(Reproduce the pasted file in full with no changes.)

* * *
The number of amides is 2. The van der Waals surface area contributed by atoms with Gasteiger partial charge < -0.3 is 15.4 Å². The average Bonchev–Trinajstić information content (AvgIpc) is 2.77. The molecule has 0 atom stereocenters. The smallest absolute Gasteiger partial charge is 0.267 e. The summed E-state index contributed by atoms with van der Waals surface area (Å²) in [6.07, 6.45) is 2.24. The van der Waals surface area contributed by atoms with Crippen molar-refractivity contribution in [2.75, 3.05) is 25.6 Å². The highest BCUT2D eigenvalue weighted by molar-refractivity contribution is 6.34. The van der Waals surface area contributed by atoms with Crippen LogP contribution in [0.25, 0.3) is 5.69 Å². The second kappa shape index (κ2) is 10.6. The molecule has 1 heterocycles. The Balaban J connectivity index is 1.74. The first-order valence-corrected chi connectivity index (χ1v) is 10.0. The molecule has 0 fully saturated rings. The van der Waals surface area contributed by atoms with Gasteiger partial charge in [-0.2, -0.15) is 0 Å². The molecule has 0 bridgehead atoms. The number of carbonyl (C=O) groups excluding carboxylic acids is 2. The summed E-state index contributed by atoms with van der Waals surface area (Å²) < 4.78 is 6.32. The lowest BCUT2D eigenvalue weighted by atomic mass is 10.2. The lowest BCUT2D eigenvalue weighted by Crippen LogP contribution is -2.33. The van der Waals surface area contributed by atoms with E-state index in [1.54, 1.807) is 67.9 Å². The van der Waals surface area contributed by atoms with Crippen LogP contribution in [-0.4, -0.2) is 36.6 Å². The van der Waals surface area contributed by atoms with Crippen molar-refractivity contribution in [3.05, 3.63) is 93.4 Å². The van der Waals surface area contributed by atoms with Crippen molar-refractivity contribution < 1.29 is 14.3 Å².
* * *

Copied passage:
The number of amides is 2. The van der Waals surface area contributed by atoms with Gasteiger partial charge < -0.3 is 15.4 Å². The average Bonchev–Trinajstić information content (AvgIpc) is 2.77. The molecule has 0 atom stereocenters. The smallest absolute Gasteiger partial charge is 0.267 e. The summed E-state index contributed by atoms with van der Waals surface area (Å²) in [6.07, 6.45) is 2.24. The van der Waals surface area contributed by atoms with Crippen molar-refractivity contribution in [2.75, 3.05) is 25.6 Å². The highest BCUT2D eigenvalue weighted by molar-refractivity contribution is 6.34. The van der Waals surface area contributed by atoms with Crippen LogP contribution in [0.25, 0.3) is 5.69 Å². The second kappa shape index (κ2) is 10.6. The molecule has 1 heterocycles. The Balaban J connectivity index is 1.74. The first-order valence-corrected chi connectivity index (χ1v) is 10.0. The molecule has 0 fully saturated rings. The van der Waals surface area contributed by atoms with Gasteiger partial charge in [-0.2, -0.15) is 0 Å². The molecule has 0 bridgehead atoms. The number of carbonyl (C=O) groups excluding carboxylic acids is 2. The summed E-state index contributed by atoms with van der Waals surface area (Å²) < 4.78 is 6.32. The lowest BCUT2D eigenvalue weighted by atomic mass is 10.2. The lowest BCUT2D eigenvalue weighted by Crippen LogP contribution is -2.33. The van der Waals surface area contributed by atoms with E-state index in [1.54, 1.807) is 67.9 Å². The van der Waals surface area contributed by atoms with Crippen LogP contribution in [-0.4, -0.2) is 36.6 Å². The van der Waals surface area contributed by atoms with Crippen molar-refractivity contribution in [3.05, 3.63) is 93.4 Å². The van der Waals surface area contributed by atoms with Crippen molar-refractivity contribution < 1.29 is 14.3 Å².